‘Why didn’t they fetch me? I’m an old man’: Father of slain Senekal farm manager speaks

Brendin Horner, 21, was found dead on a Free State farm on October 2.
Image: Facebook

“Why? Why didn’t they come and fetch me? I’m an old man.”

These are the words of Robert Horner, father of slain Senekal farm manager Brendin Horner.

Robert spoke to eNCA on Sunday and expressed his disgust at the murder of his son.

He said he had been with Brendin on the night of his murder, after he had helped him with his car. He became concerned when he didn’t return home hours later and feared that something bad had happened.

He described Brendin as a hard-working young man.

“He was a poor guy, he was working for Gilly Scheepers. He didn’t have money. He wanted to live a normal life.”

Horner’s body was found beaten, strangled and tied to a pole, 100m from his home. Police later nabbed two men after bloodied clothes were found which have since been taken for forensic testing.

Police minister Bheki Cele visited Horner’s family last week to offer his condolences and hear safety concerns of farmers in the area. He was accompanied by state security minister Ayanda Dlodlo and admitted that more efforts were needed to ensure crime prevention.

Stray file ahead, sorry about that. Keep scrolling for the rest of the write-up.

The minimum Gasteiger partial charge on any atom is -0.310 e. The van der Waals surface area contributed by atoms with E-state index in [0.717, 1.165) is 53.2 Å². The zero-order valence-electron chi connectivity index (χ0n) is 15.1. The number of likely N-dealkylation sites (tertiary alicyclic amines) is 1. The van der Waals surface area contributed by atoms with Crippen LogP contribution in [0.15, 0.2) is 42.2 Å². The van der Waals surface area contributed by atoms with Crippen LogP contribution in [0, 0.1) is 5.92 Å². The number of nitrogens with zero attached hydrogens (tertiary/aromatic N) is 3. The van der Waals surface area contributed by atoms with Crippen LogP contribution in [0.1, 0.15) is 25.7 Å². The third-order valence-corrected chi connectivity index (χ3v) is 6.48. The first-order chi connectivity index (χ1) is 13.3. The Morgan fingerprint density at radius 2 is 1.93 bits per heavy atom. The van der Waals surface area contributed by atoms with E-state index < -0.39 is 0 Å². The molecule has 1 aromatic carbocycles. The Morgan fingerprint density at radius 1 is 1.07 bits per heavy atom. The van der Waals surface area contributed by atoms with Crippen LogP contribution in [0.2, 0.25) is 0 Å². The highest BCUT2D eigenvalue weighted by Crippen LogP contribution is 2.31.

Scheepers, the former employer of Horner as well as the family spokesperson, said he hoped the minister’s visit would bring a much-needed turnaround for the community.

“We really hope this will be the turning point in the tension in this area,” said Scheepers at the time.

Both suspects, Sekwetje Isaiah Mahlamba and Sekola Piet Matlaletsa, appeared before the Senekal magistrate’s court for the first time on October 6 and again on Friday last week for a bail application.

The state prosecutor said the men may have made incriminating remarks about their alleged involvement in Horner’s murder. He said the state had two witnesses who could attest to this.

One of the witnesses allegedly submitted an affidavit to the police saying he had seen the pair at a tavern the day after Horner’s murder. The witness said he overheard Matlaletsa tell a third person that he and Mahlamba “went to a farm and assaulted a white man who had disturbed you”, the prosecution said.

The witness said the account made them believe the victim was Horner.

Mahlamba denied this and said he was with his girlfriend on the night of the murder. He told the court that the bloodstains found on his clothes and shoes were from a sheep he had slaughtered at a feast in September.

However, a second witness, identified by the state as Pinky, disputed that he was there.

BY Cebelihle Bhengu

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